Envy by Yuri Olesha
(NYRB Classics)

Soviet writer Yuri Olesha published Envy, his only major work, at the age of 27, during a period designated by scholars of Russian literature as the Silver Age (1917-1934). The novel, which has a new translation by Marian Schwartz, is short (almost 150 pages) and consists of two sections (part one is narrated in first person; part two is in third person). It primarily concerns a man, Nikolai Kavalerov, who shares the same age with the author of the world in which he lives and finds repulsive (the fictional version of the then-rapidly industrializing USSR). Kavalerov's spirit, his manner of mind, has been shaped by and is still located in the vanishing 19th century--the age of Flaubert, Baudelaire, Mallarmé; the time when the imagination was king and art had no other purpose than being art.

After getting booted out of a bar, Kavalerov is found in the gutter by Andrei Babichev, a Soviet industrialist who is building a massive cafeteria that will service all of the dining needs of the new society and "give [housewives] back the hours the kitchen has stolen from [them]." Babichev is also developing a sausage that will be inexpensive ("thirty-five kopeks") yet delicious ("seventy percent veal"). Babichev has the wasted intellectual picked up and transported by limousine to his apartment. The following morning, Kavalerov awakens in a light-filled living room and is told by Babichev that it is "fine for [him] to stay on." Kavalerov stays on.

But Kavalerov loathes the man who has loaned him "an amazing sofa" to sleep on and found him a little work to do (editing food-processing manuals). The industrialist is loathed because he lacks imagination, and also because he is famous for making affordable sausages for the workers. In one scene, shortly after a super-cheap proto-sausage is made and tested (or tasted) in a lab (or kitchen), Kavalerov is ordered by the scientist (or chef) to deliver the package containing the new sausage to the manager, Babichev. After "[dashing] through the streets with [his] bundle," bitter Kavalerov thinks, "A piece of lousy sausage was directing my movements, my will."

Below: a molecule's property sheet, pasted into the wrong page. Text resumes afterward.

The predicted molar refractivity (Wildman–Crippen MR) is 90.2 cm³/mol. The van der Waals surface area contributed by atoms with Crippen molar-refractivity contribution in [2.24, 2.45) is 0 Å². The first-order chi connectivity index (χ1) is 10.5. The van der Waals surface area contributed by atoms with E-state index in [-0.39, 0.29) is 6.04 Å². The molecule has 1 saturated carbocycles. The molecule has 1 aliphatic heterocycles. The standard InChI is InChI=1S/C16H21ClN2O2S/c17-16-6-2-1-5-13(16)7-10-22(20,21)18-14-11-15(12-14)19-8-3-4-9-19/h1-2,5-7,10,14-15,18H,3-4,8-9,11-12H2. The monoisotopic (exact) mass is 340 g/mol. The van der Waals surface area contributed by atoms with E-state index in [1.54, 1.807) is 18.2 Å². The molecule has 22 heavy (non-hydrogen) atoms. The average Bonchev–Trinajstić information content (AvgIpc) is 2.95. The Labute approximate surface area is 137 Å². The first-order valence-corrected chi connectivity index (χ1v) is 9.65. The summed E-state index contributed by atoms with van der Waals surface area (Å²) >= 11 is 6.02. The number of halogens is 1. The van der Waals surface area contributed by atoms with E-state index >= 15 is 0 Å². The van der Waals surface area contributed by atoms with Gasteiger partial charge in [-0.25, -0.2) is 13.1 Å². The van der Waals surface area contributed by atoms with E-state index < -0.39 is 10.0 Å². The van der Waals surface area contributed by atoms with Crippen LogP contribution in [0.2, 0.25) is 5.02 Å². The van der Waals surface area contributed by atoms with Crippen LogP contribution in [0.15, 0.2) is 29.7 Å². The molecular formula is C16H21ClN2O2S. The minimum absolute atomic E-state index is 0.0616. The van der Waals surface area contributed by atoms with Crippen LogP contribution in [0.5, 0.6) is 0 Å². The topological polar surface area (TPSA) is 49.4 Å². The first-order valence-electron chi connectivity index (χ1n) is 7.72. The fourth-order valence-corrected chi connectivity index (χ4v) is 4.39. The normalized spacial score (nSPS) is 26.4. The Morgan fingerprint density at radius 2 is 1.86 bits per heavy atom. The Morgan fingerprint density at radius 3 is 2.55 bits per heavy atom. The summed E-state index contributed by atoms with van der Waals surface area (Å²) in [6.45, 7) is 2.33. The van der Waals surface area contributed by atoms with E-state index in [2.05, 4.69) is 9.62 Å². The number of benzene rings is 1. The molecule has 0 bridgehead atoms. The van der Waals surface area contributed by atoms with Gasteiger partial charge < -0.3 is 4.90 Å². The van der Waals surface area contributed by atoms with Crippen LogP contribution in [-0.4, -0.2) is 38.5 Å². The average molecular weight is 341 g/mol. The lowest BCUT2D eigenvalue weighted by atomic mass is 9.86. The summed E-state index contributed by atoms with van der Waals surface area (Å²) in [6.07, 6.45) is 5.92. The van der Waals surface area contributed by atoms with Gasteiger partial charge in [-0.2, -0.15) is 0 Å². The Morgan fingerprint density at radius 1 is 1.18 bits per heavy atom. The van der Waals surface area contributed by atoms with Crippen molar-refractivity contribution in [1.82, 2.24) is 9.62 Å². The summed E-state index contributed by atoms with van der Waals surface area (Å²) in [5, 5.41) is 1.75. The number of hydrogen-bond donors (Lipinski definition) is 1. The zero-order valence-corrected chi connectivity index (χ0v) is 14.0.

Envy is relentlessly funny, particularly the first section of the novel, which has Kavalerov living on Babichev's pity. The second part of the novel is a little more serious. It focuses on the relationship between Kavalerov and a man--who, like him, is a citizen of what Olesha in another story ("Cherry Stone") called the "land of the imagination"--Ivan Babichev, Andrei Babichev's older brother. Ivan has a beautiful daughter, Valya, who is closer to her uncle. She is the Soviet ideal: a woman who is destined to rear the children of the man-machine Volodya Makarov, an 18-year-old soccer star, engineer, and former occupant of Andrei's fabulous sofa. In the end, Volodya and Andrei win the world (Valya), and Ivan and his disciple Kavalerov are reduced to sharing, in a sordid room with a big bed, the sexual favors of an old, widowed, Dostoyevskian hag.

This translation of Envy by Marian Schwartz excels in the second section, but makes some big mistakes in the first. For example, the middle of a letter that Volodya writes to Babichev, explaining why he wants to be just like a factory machine, is translated by Russian literary scholar Edward J. Brown in this way: "Why am I not as good as it [a machine]. We invented it, designed and constructed it, and it turned out to be much harder than we are. Start it and it gets to work. And it won't make a single unnecessary wriggle. That's the way I would like to be. Understand, Andrei Petrovich, not a single unnecessary wriggle." Schwartz, on the other hand, translates the same passage in this way: "Calculate [the machine] so that there's not a single extra figure. I want to be like that, too. You see, Andrei Petrovich--so that there's not a single extra figure." A wriggling machine is far funnier than one that produces extra figures.

With the new edition, the mirror that is made of English succeeds in capturing the scintillating Russian poetry of Envy, which is replete with images of metallic surfaces, lenses, windows that refract, blur, and darkle the city in which the novel is set, Moscow. Only the comedy suffers a little bit in this translation of one of the funniest books of the 20th century.

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